In the past couple of years, a couple of factors have led to me having significant amounts due for my income taxes after filing my return every year. Chief among these factors is the fact that I had my W4 worked out to withhold as little of my check as possible, to allow me to receive the largest paychecks possible. This was a flawed approach, since when tax time came around, the four-digit number of dollars that I was on the hook to pay would take me several months to pay in full, completely blowing any kind of benefit of "me having the money to get interest," because of late fees and punitive interest.
So, early in 2007, I adjusted my W4 in a reactionary fashion. My paychecks went down by about fifty or sixty dollars a check, and life went on. Then, in March, I bought a home. I have since paid the mortgage, along with the hellaciously weighted interest that goes with the first ten years or so of a home loan. I didn't find out until after I'd been paying this interest for several months that: 1) anything extra I pay gets thrown at the principal balance, and ignores interest, and that 2) all the interest I pay is tax deductible.
So, I started throwing another $100 a month at my mortgage, a number I will increase when I start making a little more money, or when I pay off my car, which should happen this year. In addition, I started to pay attention to the interest I'd paid, knowing now that I could deduct it, and my eyes widened. By the end of 2007, I had paid roughly nine thousand dollars in interest.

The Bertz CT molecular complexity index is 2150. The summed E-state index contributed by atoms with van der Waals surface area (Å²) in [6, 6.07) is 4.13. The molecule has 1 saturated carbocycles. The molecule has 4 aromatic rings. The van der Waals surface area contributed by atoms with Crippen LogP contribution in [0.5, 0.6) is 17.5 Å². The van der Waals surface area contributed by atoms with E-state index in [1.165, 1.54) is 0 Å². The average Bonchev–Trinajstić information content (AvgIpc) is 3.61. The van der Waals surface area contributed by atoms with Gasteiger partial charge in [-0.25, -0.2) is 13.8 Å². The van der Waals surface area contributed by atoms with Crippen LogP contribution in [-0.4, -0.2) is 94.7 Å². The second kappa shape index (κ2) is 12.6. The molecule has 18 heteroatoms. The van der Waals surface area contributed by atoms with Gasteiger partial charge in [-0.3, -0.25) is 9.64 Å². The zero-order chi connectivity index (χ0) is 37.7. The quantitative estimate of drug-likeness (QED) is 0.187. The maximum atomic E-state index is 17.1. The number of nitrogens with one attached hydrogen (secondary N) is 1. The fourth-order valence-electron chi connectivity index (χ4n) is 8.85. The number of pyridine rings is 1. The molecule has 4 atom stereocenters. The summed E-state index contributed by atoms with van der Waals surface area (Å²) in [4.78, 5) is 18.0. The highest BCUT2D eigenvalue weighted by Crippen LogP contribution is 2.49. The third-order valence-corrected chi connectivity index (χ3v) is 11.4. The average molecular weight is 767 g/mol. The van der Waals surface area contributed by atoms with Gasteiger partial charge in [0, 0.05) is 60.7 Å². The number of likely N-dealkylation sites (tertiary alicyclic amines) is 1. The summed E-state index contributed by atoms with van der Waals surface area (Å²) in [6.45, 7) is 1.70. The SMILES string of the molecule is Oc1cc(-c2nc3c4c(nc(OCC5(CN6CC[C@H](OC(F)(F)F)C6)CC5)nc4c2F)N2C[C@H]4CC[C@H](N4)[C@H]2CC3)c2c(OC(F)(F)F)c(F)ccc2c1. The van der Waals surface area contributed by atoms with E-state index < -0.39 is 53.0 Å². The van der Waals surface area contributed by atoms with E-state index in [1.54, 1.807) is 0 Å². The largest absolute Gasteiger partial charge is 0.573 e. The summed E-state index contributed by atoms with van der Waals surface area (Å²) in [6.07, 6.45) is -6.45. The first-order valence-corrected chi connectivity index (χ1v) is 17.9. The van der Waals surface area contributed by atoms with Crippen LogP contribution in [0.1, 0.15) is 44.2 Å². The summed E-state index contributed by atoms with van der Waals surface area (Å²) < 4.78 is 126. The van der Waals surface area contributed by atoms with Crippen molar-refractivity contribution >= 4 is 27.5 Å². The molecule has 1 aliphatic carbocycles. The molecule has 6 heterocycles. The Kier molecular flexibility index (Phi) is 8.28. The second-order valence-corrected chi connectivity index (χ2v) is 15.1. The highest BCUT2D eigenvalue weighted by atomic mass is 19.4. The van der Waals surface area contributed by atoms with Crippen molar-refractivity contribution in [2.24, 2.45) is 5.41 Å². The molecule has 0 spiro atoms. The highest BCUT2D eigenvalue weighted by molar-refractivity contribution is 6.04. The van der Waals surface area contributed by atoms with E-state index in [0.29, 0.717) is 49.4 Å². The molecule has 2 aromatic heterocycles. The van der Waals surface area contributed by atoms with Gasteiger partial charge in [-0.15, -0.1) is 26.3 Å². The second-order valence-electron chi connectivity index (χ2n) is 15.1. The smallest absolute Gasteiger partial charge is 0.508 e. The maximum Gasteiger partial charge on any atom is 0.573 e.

So, not having received all my important tax documents yet(three forms for interest income on savings accounts, one W2, and one form for the deductible interest on my mortgage), I plugged in what I had and what I knew on H&R Block's Taxcut website. I found that from the information that I had so far entered, for the first time since the 90s, I'm entitled to a refund, on both my federal and state returns, in an amount roughly equivalent to three full paychecks.
So! In a couple weeks, I'll have a pile of money, ensuring that my ski trip and my Southeast Brewtrip will be well-funded, and will not dip into credit at all. I'm wondering now, however, if I should scale back the W4 changes I made last year, about a month into the year. You see, my income is only increasing by about $2500 in 2008, and with a full year of mortgage payments, I'll be paying about $12,000 in interest, instead of the $9500 or so I paid in 2007.
All this shapes up to an even bigger refund in one year, which I'm hesitant to eliminate. The uses for a large sum of money at one time are myriad, and toward the beginning of the year, it's always a good idea to set one's affairs in order, as well as one can. But I do have a question.
I've paid all my taxes and done everything right, but I thought I heard or read somewhere that even though I've paid all my taxes, that a substantial refund can be taxed itself as income for the following year. Can anyone confirm this, and account for its blatantly corrupt nature, should it be true?